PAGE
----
I hope that you had a good Easter! In some ways I like a later Easter as it enables me to have a wee break during the school holidays and be back in time for Holy Week. We spent the first week in Aberdeen where we were able to spend some time with the girls. Anna and Matthew have bought a house in Pitmedden, north of Aberdeen. Anna graduates this year and starts work in Aberdeen in June. Zoe finishes her second year and has 2 years more of studying theology.
During Holy week and Easter the news was dominated by the fire in Notre Dame and the dreadful attacks in Sri Lanka on Easter Sunday. I would like to share some of my reflections on the fire that I used in my Maundy Thursday reflections at Fenwick.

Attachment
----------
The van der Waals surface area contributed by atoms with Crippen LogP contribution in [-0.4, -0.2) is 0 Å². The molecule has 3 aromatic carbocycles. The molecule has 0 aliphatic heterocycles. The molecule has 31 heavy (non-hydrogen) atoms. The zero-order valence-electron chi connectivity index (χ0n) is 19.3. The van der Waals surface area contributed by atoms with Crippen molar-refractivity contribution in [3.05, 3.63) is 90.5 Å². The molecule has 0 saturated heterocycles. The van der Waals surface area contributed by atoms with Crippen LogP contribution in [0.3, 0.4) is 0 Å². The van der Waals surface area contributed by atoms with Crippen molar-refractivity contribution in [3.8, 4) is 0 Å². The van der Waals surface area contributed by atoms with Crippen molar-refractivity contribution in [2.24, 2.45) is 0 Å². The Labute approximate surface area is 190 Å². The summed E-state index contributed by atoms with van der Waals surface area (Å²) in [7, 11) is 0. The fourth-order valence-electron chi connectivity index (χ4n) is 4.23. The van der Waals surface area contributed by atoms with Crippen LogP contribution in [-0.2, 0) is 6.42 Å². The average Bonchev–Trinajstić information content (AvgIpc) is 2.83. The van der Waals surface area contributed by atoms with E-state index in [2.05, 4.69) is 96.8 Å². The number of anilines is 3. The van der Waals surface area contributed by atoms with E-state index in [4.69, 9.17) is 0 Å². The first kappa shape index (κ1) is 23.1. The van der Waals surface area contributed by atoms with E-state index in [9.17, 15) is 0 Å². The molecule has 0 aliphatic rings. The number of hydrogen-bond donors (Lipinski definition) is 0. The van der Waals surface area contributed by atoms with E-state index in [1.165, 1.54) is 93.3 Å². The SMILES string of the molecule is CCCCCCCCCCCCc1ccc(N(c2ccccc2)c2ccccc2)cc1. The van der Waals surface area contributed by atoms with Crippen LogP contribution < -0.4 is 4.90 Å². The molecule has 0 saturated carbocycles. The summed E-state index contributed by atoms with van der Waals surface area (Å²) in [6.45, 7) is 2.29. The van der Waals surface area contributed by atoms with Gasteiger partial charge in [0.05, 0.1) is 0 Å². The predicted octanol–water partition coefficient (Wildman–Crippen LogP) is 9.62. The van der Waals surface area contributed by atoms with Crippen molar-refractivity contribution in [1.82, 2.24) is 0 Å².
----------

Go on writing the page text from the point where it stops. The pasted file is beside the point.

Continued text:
I would not want to minimise the historical significance of the building or the importance of the contents. After all, we take great pride in the history of this building and in the artefacts connecting us with our rich history. However, it does seem to me that for some people the building itself has become more important than the spiritual reality that it is meant to signify. That’s not universally true. There have been people more closely involved who have been quick to affirm that the church is not the building but the people and that what really matters is a living faith